For the many of us who volunteered to work as advisers to the new D.C. school papers, seeing Gilliam in action was a treat. I remember the high school principal who locked up all copies of the student paper because he did not like a story about students using cell phones and pagers, which were against the rules. Gilliam spoke to him. I don't know exactly what she said, but as a columnist she was a master at explaining how power worked in the District. The papers were soon freed from captivity and distributed to students.
Gilliam has retired, but her successor Athelia Knight, one of The Post's most experienced reporters, has kept the program humming, with training sessions for students and teachers, meetings at The Post, and continual support for the school papers. At Spingarn I see each week the excitement of teenagers diving into the reporting of a story and coming back to write it. They may need a lot of practice, but they have genuine talent, and seeing their stories in print is a powerful motivator to write more.
Wherever you live, there are likely some high schools that do not provide this kind of learning by doing. The Quill and Scroll Society estimates that 20 percent of public high schools have no newspaper at all, and many of the papers that do exist do not appear to have much help from adults who know how to write news.
Which is why I think it might be time for more educators and parents to reach out to their local journalists for help. I don't know any community that does not have some sort of local paper. It is often a weekly, but the editors and reporters on small papers are sometimes the ones that most appreciate the needs of their local schools, and would be most flattered to be asked for help. We big city papers also have reporters with some spare time. We can help high schoolers put together a story in a way that teaches writing without the annoyance of interpreting 19th century novels, the usual way we teach writing in school. When I was in high school, I hated literary interpretation, and didn't really develop much as a writer until I discovered student journalism in college.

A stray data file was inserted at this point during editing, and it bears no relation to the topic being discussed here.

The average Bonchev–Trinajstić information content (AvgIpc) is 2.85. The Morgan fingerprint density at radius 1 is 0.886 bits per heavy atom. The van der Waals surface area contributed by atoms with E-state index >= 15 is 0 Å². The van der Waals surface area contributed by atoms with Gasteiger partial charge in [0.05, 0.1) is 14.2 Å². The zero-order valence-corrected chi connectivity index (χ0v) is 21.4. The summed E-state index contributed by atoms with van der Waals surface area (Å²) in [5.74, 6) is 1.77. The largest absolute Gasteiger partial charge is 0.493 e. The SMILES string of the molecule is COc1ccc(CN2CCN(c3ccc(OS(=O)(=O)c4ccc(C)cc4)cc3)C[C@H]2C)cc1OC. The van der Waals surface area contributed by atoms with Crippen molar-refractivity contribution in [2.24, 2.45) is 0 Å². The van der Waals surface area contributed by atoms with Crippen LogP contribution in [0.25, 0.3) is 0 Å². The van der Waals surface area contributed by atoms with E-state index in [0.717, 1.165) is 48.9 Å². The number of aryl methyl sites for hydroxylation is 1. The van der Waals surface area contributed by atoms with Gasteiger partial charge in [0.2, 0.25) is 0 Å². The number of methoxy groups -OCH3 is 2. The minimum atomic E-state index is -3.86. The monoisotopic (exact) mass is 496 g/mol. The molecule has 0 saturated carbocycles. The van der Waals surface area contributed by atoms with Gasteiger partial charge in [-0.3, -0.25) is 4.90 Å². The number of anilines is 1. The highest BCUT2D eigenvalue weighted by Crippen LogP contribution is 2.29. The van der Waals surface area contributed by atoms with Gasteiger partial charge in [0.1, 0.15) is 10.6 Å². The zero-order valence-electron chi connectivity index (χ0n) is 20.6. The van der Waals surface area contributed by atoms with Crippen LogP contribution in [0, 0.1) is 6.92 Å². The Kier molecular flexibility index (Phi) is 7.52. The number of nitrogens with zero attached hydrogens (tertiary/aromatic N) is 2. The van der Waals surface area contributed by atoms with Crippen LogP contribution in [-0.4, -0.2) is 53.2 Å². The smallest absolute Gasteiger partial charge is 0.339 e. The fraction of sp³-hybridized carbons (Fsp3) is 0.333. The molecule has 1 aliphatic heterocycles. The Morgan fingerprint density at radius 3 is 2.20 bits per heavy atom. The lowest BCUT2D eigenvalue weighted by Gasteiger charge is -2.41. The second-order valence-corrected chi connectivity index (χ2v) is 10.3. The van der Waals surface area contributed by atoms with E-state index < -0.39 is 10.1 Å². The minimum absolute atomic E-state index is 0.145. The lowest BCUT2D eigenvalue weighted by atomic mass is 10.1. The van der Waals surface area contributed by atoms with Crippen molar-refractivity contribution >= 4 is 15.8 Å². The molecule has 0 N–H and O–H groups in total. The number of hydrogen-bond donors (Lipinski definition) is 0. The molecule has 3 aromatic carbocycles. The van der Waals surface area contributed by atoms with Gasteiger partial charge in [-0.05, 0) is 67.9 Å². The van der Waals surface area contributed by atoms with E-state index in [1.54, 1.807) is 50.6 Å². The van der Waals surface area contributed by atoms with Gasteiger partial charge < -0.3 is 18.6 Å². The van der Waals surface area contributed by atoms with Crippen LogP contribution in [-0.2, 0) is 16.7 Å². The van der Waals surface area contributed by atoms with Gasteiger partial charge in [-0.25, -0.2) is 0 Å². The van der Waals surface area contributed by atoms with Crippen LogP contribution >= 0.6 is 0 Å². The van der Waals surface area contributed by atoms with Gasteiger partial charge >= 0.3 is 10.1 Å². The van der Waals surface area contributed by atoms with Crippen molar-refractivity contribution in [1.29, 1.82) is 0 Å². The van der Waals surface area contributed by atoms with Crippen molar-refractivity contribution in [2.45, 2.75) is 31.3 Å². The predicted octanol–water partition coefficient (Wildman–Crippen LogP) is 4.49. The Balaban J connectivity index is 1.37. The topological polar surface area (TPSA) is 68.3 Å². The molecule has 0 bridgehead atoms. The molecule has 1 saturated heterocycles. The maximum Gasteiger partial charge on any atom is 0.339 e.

I know. This sounds like a very ambitious project, calling up the editor of the local paper and asking if he or his staff might help advise, or even fund, a high school paper. But there is a very useful guidebook for this which you can get for free. My colleague Lisa Frazier Page has written the ultimate primer for news organizations, including radio and TV, who might be willing to get involved in schools. It is "Reaching the Next Generation: A News Media Guide to Creating Successful High School Partnerships." If you want a copy, just write to Athelia Knight, Director, Young Journalists Development Program, The Washington Post, 1150 15th St. NW, Washington D.C. 20071. Or you can e-mail her at email@example.com.
The book has 133 pages of information and advice from news people all over the country who are doing this kind of volunteer work, and finding money to support it. It includes personal accounts by several journalists who recall what their student news experience meant to them. People like me who have been doing this for 40 years find it startling to be reminded, when a 16-year-old starts talking in Ms. Chriss' class at Spingarn, how excited we felt the first time we realized that we were going to be able to take something that was important to us and our friends, something that had nothing to do with the Revolutionary War or Dickens' view of the English legal system, and have it published under our names.
Send this column to people you think might like to know about this. Why should I have all the fun?